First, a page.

The Gold of Malabar by Berkely Mather

The gold of malabar

The gold of malabar

The Gold of Malabar was written by  British author, Berkely Mather, in 1967 Berkely Mather was a Nom de Plume for  John Evan Weston-Davies, whose family emigrated to Australia shortly before World War I.

He published fifteen novels and a book of short stories whilst also writing for radio, television and for films.   Mather enlisted in the Royal Horse Artillery but failing to gain a commission he next joined the Indian Army where he became a sergeant at the outbreak of World War II. Serving under Slim in the Iraq campaign he finally ended the war as an acting lieutenant-colonel. After Indian independence in 1947, he rejoined the British Army, entering the Royal Artillery and eventually retiring in 1959. The Achilles Affair Mather’s first novel, was published in 1959 and was a minor best-seller. His second novel ‘The Pass Beyond Kashmir’ written in 1960 received high praise from Ian Fleming and Erle Stanley Gardner and it did even better. It is said that Ernest Hemingway owned copies of these two novels

A desperate adventure starting with a prison escape in search of gold. A thoroughly exciting novel which traces its way across India. While banged up in a prison in Goa Mike O’Reilly speaks with a dying Dutch prisoner called Rokkjer. He gives O’Reilly a gold medal asking him to bring it to a Buddhist monk called Nu Pau in Bombay and to say, “Rokkjer said to keep faith.” Rokkjer also gives a mysterious quote of, “Pythagoras, northeast, and the word is try, try, try…”  O’Reilly escapes into a dangerous world of greedy looters all looking for the secret map that will bring them to the hidden cache of gold………………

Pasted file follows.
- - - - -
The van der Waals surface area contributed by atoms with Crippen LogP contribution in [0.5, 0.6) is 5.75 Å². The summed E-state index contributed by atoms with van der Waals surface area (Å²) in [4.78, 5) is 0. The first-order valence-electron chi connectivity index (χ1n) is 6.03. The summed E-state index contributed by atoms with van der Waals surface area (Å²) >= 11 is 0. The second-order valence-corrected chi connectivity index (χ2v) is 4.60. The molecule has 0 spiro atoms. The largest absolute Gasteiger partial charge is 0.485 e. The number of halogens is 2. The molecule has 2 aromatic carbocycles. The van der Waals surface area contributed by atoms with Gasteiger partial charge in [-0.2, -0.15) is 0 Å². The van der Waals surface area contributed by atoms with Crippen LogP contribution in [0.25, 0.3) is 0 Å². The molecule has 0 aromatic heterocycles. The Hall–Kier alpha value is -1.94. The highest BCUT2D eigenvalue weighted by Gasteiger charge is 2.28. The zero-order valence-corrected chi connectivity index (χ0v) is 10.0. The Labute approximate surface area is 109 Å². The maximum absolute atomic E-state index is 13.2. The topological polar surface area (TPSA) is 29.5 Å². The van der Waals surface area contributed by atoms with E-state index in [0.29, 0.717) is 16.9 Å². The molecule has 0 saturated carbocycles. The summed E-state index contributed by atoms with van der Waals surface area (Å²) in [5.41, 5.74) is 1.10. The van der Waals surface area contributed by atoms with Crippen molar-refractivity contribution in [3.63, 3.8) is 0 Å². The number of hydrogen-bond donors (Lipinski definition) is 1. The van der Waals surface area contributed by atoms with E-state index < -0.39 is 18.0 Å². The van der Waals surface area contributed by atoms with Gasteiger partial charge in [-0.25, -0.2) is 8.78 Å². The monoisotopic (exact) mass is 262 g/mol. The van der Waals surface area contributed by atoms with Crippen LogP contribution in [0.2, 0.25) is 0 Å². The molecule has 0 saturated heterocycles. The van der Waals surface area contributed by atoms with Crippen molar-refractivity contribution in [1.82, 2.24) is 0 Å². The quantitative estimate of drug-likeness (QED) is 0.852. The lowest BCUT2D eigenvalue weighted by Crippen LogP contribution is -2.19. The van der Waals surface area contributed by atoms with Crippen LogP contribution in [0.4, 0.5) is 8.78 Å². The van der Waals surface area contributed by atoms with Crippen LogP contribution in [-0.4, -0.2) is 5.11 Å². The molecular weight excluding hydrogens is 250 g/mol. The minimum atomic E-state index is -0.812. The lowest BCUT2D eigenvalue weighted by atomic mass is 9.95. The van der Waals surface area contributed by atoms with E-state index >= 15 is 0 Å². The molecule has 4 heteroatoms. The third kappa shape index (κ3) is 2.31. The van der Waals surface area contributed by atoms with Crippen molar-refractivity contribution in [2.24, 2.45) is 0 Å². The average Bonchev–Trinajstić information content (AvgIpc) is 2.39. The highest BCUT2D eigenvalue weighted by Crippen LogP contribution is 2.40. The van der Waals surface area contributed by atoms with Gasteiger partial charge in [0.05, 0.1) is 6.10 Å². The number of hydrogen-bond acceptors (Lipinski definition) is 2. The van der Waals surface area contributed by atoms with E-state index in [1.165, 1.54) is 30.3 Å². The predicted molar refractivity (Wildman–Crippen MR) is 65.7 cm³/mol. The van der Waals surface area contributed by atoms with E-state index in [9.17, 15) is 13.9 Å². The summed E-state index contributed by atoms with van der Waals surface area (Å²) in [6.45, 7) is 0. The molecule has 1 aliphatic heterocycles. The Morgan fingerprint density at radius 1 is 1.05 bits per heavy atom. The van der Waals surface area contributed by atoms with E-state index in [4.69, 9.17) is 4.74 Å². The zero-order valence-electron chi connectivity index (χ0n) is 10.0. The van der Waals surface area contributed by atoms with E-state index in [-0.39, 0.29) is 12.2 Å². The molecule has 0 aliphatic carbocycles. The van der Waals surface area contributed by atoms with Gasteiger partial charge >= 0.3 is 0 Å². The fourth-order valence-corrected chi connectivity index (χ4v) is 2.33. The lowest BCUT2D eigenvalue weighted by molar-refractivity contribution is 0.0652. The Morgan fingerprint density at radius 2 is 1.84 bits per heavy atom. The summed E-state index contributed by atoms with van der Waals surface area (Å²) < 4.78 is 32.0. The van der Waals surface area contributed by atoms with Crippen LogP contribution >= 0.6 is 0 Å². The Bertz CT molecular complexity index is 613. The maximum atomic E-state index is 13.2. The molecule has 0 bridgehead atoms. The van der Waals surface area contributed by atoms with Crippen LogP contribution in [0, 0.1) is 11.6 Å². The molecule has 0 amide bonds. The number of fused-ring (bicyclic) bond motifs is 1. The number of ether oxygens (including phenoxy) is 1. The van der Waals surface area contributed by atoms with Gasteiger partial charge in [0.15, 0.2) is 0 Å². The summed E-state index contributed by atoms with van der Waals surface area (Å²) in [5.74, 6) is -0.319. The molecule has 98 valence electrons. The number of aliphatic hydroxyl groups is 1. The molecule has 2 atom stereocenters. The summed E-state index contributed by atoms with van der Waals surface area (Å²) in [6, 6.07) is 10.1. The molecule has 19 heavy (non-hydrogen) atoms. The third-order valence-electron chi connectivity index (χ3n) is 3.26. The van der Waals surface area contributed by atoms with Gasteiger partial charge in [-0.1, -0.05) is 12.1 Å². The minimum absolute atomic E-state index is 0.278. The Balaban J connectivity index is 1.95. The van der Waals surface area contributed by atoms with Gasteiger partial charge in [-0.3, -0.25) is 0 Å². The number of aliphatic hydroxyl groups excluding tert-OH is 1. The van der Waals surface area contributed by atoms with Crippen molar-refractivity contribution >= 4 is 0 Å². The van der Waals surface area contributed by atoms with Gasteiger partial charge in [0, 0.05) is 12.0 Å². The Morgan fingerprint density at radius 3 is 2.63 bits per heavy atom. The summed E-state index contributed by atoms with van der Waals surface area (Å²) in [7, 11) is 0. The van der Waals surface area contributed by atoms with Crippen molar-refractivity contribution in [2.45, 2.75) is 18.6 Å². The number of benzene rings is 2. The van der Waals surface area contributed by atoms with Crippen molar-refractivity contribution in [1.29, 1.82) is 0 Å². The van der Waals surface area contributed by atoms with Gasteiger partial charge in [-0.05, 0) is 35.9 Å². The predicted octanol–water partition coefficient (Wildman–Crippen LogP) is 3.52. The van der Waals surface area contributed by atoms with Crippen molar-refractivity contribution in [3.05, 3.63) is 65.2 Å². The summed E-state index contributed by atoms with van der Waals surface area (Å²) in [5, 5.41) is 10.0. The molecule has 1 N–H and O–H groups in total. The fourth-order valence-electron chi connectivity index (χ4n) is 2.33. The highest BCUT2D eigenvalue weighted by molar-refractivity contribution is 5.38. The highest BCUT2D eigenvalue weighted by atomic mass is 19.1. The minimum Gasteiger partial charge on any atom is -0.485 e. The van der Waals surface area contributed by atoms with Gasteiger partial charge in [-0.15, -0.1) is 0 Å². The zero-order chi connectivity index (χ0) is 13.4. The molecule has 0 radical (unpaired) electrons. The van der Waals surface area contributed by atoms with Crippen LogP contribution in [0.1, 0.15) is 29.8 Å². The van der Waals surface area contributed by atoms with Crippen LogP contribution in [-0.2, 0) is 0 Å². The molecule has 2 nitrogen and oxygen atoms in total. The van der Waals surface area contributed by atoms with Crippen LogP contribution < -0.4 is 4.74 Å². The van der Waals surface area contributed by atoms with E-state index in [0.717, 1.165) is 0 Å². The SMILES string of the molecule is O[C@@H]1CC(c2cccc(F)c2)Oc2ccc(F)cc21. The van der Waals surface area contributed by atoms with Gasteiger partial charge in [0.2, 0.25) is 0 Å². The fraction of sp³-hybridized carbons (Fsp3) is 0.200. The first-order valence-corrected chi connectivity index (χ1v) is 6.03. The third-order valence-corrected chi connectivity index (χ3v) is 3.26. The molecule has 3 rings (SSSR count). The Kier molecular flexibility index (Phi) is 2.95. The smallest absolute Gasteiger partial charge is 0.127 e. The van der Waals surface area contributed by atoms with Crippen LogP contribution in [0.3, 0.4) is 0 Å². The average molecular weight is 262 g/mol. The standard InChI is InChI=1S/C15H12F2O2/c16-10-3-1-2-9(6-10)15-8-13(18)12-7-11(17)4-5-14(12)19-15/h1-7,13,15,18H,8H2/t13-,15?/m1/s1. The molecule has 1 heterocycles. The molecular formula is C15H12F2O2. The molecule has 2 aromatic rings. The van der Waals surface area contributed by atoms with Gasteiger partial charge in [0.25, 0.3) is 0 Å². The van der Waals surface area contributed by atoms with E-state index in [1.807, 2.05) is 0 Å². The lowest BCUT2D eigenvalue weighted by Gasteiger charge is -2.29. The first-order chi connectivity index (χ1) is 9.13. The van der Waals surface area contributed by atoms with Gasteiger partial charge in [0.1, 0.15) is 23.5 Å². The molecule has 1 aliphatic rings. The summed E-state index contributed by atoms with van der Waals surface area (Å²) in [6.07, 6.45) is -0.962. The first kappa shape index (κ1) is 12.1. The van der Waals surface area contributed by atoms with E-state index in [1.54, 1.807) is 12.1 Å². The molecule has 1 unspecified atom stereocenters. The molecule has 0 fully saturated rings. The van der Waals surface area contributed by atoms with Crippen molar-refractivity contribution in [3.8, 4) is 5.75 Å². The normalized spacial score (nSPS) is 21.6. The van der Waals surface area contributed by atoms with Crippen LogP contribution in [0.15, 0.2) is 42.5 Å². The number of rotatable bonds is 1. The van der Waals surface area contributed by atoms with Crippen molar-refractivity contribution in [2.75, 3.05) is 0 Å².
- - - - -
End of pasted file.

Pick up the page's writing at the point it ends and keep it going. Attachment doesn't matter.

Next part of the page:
This is a classic adventure written by a skilled author who clearly knew India. Unputdownable…..if that’s a word!

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The Salzburg Connection by Helen MacInnes

The Salzburg Connection by Helen MacInnes

The Salzburg Connection by Helen MacInnes

The story begins near to Salzburg, Austria, when a photographer called Richard Bryant dives into the Fintersee Lake, high in the mountains, to retrieve a large chest that had lain there for many years. Unknown to him, he is observed by others. This sets off a deadly chain of events.

Sometime later a lawyer, called William Mathison, to Bryant’s photography shop to ask about a photo book of the Austrian lakes that is said to be commissioned by Bill’s client, the publisher James Newhart. Anna, Bryant’s wife gives Bill correspondence from Eric Yates who previously claimed to be Newhart’s representative. Soon after Bill leaves, Anna’s brother Johann Kronsteiner is told, by family friend Felix Zauner, that Bryant has been killed in an accident. Bill finds that he is being followed. A desperate tale involving Austrian Intelligence, Mossad, Chinese Communists, CIA, Nazis and the KGB ensues. The secrets that lay hidden in the chest since the war were explosive.

This novel, by Helen MacInnes is one of my favourites. The start of the novel is very evocative and the suspense continues throughout the book. The story was written in 1968 and took inspiration from true life events. It had been suspected for many years that, near the end of the war, elite Nazis had trekked into the Austrian mountains and had hidden gold in the depths of many of the remote lakes. The most famous lake being Lake Toplitz which began to give up some of it’s secrets in the late 1950s as divers searched its depths.

A novel of high intrigue, spies and Neo Nazis and a very good read – particularly on a European skiing holiday on a dark night.

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